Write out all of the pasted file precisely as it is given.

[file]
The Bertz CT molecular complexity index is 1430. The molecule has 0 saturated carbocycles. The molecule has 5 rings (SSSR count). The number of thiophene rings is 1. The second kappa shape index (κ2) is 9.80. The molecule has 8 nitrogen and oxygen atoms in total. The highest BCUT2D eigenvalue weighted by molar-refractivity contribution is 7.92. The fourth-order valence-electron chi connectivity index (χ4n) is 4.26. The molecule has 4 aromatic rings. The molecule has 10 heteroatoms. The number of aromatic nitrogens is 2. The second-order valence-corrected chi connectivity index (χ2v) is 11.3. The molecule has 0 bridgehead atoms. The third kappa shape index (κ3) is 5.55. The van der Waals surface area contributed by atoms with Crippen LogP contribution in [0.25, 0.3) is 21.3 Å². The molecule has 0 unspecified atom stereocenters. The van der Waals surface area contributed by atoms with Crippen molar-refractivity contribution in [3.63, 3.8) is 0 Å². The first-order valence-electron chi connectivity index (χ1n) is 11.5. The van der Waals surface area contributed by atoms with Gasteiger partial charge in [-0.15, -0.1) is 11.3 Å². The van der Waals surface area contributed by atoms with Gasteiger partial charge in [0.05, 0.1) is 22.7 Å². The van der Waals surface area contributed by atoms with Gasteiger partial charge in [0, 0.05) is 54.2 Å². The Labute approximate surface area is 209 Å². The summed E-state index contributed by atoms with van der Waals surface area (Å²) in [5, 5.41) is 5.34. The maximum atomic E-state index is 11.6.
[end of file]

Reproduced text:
The Bertz CT molecular complexity index is 1430. The molecule has 0 saturated carbocycles. The molecule has 5 rings (SSSR count). The number of thiophene rings is 1. The second kappa shape index (κ2) is 9.80. The molecule has 8 nitrogen and oxygen atoms in total. The highest BCUT2D eigenvalue weighted by molar-refractivity contribution is 7.92. The fourth-order valence-electron chi connectivity index (χ4n) is 4.26. The molecule has 4 aromatic rings. The molecule has 10 heteroatoms. The number of aromatic nitrogens is 2. The second-order valence-corrected chi connectivity index (χ2v) is 11.3. The molecule has 0 bridgehead atoms. The third kappa shape index (κ3) is 5.55. The van der Waals surface area contributed by atoms with Crippen LogP contribution in [0.25, 0.3) is 21.3 Å². The molecule has 0 unspecified atom stereocenters. The van der Waals surface area contributed by atoms with Crippen molar-refractivity contribution in [3.63, 3.8) is 0 Å². The first-order valence-electron chi connectivity index (χ1n) is 11.5. The van der Waals surface area contributed by atoms with Gasteiger partial charge in [-0.15, -0.1) is 11.3 Å². The van der Waals surface area contributed by atoms with Gasteiger partial charge in [0.05, 0.1) is 22.7 Å². The van der Waals surface area contributed by atoms with Gasteiger partial charge in [0, 0.05) is 54.2 Å². The Labute approximate surface area is 209 Å². The summed E-state index contributed by atoms with van der Waals surface area (Å²) in [5, 5.41) is 5.34. The maximum atomic E-state index is 11.6.